“…Not only Nusku, Enlil’s chamberlain, but also his spouse Ninlil is depicted in [a] hymn as participant in deciding Fates.

“…Fates, the Sumerians believed, were made, decreed and altered on Earth; and in spite of the hymnal words of adoration or minimal consultation, it appears that the determination of Fates – including that of Enlil himself – was achieved by a process that was more democratic, more akin to that of a constitutional monarchy. The powers of Enlil seemed to stem not only from above, from Anu and Nibiru, but also from below, from an Assembly of the Gods (a kind of parliament or congress). The most crucial decisions – were made at a Council of the Great Gods, a kind of Cabinet of Ministers where discussions sometimes became debates and as often as not turned into heated exchanges . . .

“…The references to the Council and the Assembly of the Anunnaki gods are numerous. The creation of the Adam… the decision to wipe Mankind off the face of the Earth at the time of the Deluge

“…And after the Deluge, when the remnants of Mankind began to fill the Earth again and the Anunnaki started to give Mankind civilization and institute Kingship a way to deal with the growing human masses.

“…This manner of determining Fates was not limited to the affairs of Man.

“…Such was the manner, according to the Babylonian version of Enuma Elish, that the Destiny of Marduk, to be supreme on Earth (and in the celestial counterpart), was confirmed. In that text the Assembly of the Gods is described as a gathering of Senior Gods, coming from various places (and perhaps not only from Earth, for in addition to Anunnaki the delegates also included Igigi).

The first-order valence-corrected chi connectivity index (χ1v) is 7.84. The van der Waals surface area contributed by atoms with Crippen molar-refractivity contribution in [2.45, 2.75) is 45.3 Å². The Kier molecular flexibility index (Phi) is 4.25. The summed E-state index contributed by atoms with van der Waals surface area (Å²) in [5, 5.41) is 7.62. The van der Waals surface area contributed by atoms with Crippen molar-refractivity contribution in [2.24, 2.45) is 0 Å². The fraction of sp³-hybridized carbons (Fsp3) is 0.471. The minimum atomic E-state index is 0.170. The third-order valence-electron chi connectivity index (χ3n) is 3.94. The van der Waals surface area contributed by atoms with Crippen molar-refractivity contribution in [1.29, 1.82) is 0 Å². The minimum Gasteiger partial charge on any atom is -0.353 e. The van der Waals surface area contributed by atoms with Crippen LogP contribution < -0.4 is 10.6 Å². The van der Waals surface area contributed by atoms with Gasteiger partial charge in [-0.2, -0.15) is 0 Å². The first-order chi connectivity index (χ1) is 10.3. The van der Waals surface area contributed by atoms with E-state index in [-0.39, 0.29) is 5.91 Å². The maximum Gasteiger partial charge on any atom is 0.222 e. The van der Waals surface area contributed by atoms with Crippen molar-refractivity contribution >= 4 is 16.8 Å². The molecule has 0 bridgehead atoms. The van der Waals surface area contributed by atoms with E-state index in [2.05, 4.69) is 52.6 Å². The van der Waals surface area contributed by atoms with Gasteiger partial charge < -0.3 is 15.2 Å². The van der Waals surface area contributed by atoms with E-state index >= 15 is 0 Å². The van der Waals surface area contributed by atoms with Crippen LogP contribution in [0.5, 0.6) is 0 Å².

“…They bestowed on him the scepter, the throne and the royal robe… “From this day,” they announced, thy decree shall be unrivaled, thy command as that of Anu… No one among the gods shall transgress thy boundaries.”

“…Other texts that concern the decision-making process suggest that the Assembly stage at which fifty Senior Gods participated was followed by a separate stage of a meeting of the Seven Great Gods Who Judge; and the actual pronouncements of the decision, of the Fate or the Destiny, was made by Enlil in consultation with or after approval by Anu.

“…Assemblies of the Gods were sometimes called not to proclaim new Fates, but to ascertain what had been determined at an earlier time, on the Tablets of Destinies.

“…Without doubt one of the most crucial, longest, bitterest, and literally fateful was the Assembly of the Gods where it was determined to approve the use of nuclear weapons to vaporize the spaceport in the Sinai peninsula.

“…The occurrence is also one of the clearest if tragic examples of how Fate and Destiny could be interwoven.

Nannar/Sin, the beloved god of Ur… cried his eyes out to Anu, to Enlil made supplications “Let not my city be destroyed, verily I say to them,” Nannar/Sin later recorded. “Let not the people perish!”

“…But the response, coming from Enlil, was harsh and decisive:

Ur was granted Kingship;
Eternal reign it was not granted.

Continue to Chapter 5: Of Death and Resurrection